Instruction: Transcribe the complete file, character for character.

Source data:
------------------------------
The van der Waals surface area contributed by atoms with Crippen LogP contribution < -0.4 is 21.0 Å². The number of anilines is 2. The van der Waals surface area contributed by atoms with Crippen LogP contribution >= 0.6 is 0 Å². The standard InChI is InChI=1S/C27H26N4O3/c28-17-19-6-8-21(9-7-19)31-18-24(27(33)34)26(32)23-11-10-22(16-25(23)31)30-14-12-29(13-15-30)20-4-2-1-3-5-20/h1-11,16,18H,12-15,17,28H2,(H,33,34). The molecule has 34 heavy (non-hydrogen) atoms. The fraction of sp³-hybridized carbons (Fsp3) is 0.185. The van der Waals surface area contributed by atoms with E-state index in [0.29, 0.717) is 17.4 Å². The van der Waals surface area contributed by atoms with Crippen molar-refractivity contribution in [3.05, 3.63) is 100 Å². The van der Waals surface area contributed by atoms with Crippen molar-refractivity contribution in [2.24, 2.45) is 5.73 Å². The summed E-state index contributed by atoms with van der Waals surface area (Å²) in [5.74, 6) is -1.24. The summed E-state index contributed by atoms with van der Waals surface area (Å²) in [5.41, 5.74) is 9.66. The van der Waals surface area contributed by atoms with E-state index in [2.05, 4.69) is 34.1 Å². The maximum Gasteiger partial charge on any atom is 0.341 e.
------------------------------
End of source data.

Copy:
The van der Waals surface area contributed by atoms with Crippen LogP contribution < -0.4 is 21.0 Å². The number of anilines is 2. The van der Waals surface area contributed by atoms with Crippen LogP contribution >= 0.6 is 0 Å². The standard InChI is InChI=1S/C27H26N4O3/c28-17-19-6-8-21(9-7-19)31-18-24(27(33)34)26(32)23-11-10-22(16-25(23)31)30-14-12-29(13-15-30)20-4-2-1-3-5-20/h1-11,16,18H,12-15,17,28H2,(H,33,34). The molecule has 34 heavy (non-hydrogen) atoms. The fraction of sp³-hybridized carbons (Fsp3) is 0.185. The van der Waals surface area contributed by atoms with E-state index in [0.29, 0.717) is 17.4 Å². The van der Waals surface area contributed by atoms with Crippen molar-refractivity contribution in [3.05, 3.63) is 100 Å². The van der Waals surface area contributed by atoms with Crippen molar-refractivity contribution in [2.24, 2.45) is 5.73 Å². The summed E-state index contributed by atoms with van der Waals surface area (Å²) in [5.74, 6) is -1.24. The summed E-state index contributed by atoms with van der Waals surface area (Å²) in [5.41, 5.74) is 9.66. The van der Waals surface area contributed by atoms with E-state index in [2.05, 4.69) is 34.1 Å². The maximum Gasteiger partial charge on any atom is 0.341 e.